Padre Pio: Suffering, persecution, and glory

The life of a saint that today is venerated by the faithful all over the world.

padre pio

Newsroom (September 20, 2020 7:32pm Gaudium Press) It was on May 25, 1887, in a modest house in Pietrelcina, a village near Benevento, Italy; that a child was born, baptized as Francis. From a very young age, he expressed to his parents the desire to become a Capuchin friar. He served as an altar boy, prayed, and behaved very well. He felt the mysterious voice of the Lord telling him to follow Him. His parents did not oppose at any time; they gave God his due share. At the age of 16, with his mother’s blessing, he left for the seminary: “Saint Francis has called you, so go on.”

 Francis becomes Pío

On January 6, 1903, he knocked on the doors of the Capuchin convent of Morcone. He began his spiritual practice and was invested with the Franciscan habit, changing his baptismal name to Fray Pio de Pietrelcina. He takes a path full of trials, sufferings, and persecutions. On August 10, 1910, he became a priest. He began to suffer great torments, saying: “the devil wants me for himself at all costs.”

In 1916 he arrived at the convent of San Giovanni Rotondo, located far from the town. Souls, desiring perfection or in need of advice, found out about the arrival of the new friar and went to see him. He had the gift of reading the depths of the souls with supernatural clairvoyance and, that is why the lines of confession were enormous.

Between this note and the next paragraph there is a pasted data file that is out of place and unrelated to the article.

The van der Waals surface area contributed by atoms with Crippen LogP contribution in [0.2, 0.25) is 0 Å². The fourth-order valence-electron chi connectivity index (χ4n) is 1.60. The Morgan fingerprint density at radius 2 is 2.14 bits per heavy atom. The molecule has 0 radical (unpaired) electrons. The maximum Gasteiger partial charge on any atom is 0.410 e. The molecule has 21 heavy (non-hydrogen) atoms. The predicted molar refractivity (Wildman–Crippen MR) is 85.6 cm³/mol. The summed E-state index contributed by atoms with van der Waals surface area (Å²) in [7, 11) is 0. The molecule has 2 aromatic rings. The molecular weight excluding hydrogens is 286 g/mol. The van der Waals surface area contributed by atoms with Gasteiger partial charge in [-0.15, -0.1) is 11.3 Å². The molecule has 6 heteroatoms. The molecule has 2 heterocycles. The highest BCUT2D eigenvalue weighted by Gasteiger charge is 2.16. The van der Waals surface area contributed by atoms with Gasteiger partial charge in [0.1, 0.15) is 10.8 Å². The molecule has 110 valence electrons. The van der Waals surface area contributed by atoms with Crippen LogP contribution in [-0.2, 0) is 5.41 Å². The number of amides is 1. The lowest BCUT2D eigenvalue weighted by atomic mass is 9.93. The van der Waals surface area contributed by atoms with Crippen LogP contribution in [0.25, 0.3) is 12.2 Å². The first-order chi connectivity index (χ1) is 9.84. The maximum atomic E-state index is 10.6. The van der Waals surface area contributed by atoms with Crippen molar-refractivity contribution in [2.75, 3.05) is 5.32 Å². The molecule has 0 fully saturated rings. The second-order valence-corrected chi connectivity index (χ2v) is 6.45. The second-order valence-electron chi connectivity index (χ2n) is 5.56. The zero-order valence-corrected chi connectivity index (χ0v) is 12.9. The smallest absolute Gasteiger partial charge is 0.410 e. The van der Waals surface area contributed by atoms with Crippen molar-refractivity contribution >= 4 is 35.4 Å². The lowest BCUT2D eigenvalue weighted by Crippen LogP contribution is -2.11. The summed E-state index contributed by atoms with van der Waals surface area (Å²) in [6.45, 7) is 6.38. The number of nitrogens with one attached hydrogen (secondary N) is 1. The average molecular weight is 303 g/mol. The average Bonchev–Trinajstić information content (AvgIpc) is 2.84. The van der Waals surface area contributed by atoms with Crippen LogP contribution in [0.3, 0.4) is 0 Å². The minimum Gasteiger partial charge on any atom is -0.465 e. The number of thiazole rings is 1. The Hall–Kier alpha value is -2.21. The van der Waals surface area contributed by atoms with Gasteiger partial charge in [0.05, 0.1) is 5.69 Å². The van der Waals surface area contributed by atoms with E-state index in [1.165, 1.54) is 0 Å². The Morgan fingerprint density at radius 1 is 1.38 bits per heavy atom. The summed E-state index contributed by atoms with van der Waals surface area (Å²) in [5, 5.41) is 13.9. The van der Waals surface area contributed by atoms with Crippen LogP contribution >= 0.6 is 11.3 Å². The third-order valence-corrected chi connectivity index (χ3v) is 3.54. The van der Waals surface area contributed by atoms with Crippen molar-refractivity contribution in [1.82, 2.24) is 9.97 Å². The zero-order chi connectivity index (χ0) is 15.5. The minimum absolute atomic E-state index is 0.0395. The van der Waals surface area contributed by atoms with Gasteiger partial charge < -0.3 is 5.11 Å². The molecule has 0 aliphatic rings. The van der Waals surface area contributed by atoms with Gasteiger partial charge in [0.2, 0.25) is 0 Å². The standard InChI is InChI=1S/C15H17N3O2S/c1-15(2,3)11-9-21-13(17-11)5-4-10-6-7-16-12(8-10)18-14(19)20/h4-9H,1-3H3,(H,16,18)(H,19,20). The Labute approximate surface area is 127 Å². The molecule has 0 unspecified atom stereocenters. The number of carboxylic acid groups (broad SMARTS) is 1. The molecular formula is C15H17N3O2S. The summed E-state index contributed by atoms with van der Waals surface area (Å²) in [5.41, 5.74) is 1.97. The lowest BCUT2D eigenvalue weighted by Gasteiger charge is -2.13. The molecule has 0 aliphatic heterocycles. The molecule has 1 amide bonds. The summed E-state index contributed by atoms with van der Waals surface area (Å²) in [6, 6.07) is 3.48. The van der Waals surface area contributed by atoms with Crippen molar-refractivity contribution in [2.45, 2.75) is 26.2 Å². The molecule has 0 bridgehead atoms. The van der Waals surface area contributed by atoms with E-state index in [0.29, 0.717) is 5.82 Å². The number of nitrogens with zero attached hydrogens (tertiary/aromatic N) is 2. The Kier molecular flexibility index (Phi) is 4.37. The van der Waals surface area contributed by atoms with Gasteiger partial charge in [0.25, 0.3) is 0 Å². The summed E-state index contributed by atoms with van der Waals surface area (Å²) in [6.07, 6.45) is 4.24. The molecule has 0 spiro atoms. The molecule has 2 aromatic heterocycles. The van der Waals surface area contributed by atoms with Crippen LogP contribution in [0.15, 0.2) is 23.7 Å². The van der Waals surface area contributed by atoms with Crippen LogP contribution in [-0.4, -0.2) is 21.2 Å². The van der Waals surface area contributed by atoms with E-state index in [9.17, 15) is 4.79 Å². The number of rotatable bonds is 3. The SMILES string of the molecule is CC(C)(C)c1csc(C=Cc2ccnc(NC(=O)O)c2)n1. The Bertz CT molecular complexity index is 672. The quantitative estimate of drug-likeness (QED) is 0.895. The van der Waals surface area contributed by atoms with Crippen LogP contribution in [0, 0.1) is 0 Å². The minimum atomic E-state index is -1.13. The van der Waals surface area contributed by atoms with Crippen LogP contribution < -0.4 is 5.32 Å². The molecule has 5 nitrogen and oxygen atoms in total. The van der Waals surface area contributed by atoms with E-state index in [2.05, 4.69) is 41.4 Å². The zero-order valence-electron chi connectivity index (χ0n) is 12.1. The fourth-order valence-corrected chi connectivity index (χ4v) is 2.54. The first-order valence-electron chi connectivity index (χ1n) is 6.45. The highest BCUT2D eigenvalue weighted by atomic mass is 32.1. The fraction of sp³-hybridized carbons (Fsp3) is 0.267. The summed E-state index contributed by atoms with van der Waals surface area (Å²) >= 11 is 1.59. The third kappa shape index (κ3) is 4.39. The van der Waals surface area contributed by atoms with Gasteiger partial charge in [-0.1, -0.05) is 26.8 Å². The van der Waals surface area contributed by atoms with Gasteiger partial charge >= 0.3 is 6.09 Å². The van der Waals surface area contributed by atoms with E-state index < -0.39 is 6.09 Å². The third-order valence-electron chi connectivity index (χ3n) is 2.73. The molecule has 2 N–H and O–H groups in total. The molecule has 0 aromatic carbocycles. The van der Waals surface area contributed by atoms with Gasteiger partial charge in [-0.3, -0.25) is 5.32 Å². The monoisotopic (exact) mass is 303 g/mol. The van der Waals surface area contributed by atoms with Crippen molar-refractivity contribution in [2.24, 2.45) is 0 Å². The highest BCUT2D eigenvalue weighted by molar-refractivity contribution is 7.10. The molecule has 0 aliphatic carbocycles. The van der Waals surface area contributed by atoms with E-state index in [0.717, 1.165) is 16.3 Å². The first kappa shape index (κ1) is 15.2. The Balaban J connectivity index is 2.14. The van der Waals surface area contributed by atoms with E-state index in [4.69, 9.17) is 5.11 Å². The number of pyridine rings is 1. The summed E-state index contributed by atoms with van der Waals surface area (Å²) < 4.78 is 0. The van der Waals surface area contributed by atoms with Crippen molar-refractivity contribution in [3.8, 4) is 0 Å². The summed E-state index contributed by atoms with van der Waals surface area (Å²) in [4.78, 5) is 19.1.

On September 20, 1918, Father Pio took the path of suffering, realizing that “his hands, feet, and side were punctured and that blood flowed from them.” They were stigmata, bleeding daily without healing or causing any infection.

 Even though there were no electronic media like we have today, where the reports of a small event may reach any place in the world almost immediately, the news of his stigmata and virtues spread at an amazing speed. People coming from all over the region flooded the convent. Petitions for prayer or thanksgiving for graces received through his intercession came in, and as you can see: he was alive!

 One of his great achievements, the hospital

Regretting the lack of a hospital, he created the “House of Relief from Suffering,” a hospital that, through the years, came to have 600 beds.

These were quiet times in his generous dedication. Of course, the unjustifiable accusations and slanders against Father Pio and the friars around him began. It was during the Pontificate of Benedict XV who considered him as “an extraordinary man.”

Envy started from the secular clergy. The local bishop Gagliardi (people accused him of having a libertine behavior and of not being a “saint,” facts that an apostolic visitation confirmed years later and they removed from his position) pleaded  Benedict XV to “put an end to the idolatry in the convent because of the deeds of Father Pio.” He had never seen him in person!

The Pope died in 1922, and six months later, the Holy See issued a decree. The period of persecution begins; no other word fits better these events. Fr. Agostino Gemelli (a doctor, a socialist militant, who converted and joined the Franciscans) enters the scene and weighs in on the attitudes adopted by the Roman authorities until 1959. He was known as the “philosopher of persecution”. He claimed that the stigmata came from “a psychopathic condition or were fake.”